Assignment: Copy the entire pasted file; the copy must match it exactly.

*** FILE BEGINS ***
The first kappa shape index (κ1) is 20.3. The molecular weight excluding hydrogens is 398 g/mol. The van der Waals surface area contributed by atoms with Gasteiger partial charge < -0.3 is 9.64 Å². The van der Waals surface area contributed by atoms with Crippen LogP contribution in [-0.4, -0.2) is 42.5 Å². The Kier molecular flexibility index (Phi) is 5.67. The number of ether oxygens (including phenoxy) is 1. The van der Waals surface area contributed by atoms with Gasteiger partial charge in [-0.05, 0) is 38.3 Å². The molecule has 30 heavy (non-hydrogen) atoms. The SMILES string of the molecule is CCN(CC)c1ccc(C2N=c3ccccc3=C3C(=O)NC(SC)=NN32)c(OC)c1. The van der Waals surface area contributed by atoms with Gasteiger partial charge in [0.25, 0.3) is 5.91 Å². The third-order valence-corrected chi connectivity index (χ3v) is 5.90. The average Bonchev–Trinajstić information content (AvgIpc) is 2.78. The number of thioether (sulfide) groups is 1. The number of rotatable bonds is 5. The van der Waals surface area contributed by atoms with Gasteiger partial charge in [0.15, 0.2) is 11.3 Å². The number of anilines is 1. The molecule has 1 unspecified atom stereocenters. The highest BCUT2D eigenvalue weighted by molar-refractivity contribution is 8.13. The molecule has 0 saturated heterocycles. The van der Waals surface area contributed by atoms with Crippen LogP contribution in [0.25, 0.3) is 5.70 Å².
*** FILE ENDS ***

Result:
The first kappa shape index (κ1) is 20.3. The molecular weight excluding hydrogens is 398 g/mol. The van der Waals surface area contributed by atoms with Gasteiger partial charge < -0.3 is 9.64 Å². The van der Waals surface area contributed by atoms with Crippen LogP contribution in [-0.4, -0.2) is 42.5 Å². The Kier molecular flexibility index (Phi) is 5.67. The number of ether oxygens (including phenoxy) is 1. The van der Waals surface area contributed by atoms with Gasteiger partial charge in [-0.05, 0) is 38.3 Å². The molecule has 30 heavy (non-hydrogen) atoms. The SMILES string of the molecule is CCN(CC)c1ccc(C2N=c3ccccc3=C3C(=O)NC(SC)=NN32)c(OC)c1. The van der Waals surface area contributed by atoms with Gasteiger partial charge in [0.25, 0.3) is 5.91 Å². The third-order valence-corrected chi connectivity index (χ3v) is 5.90. The average Bonchev–Trinajstić information content (AvgIpc) is 2.78. The number of thioether (sulfide) groups is 1. The number of rotatable bonds is 5. The van der Waals surface area contributed by atoms with Gasteiger partial charge in [0.15, 0.2) is 11.3 Å². The number of anilines is 1. The molecule has 1 unspecified atom stereocenters. The highest BCUT2D eigenvalue weighted by molar-refractivity contribution is 8.13. The molecule has 0 saturated heterocycles. The van der Waals surface area contributed by atoms with Crippen LogP contribution in [0.25, 0.3) is 5.70 Å².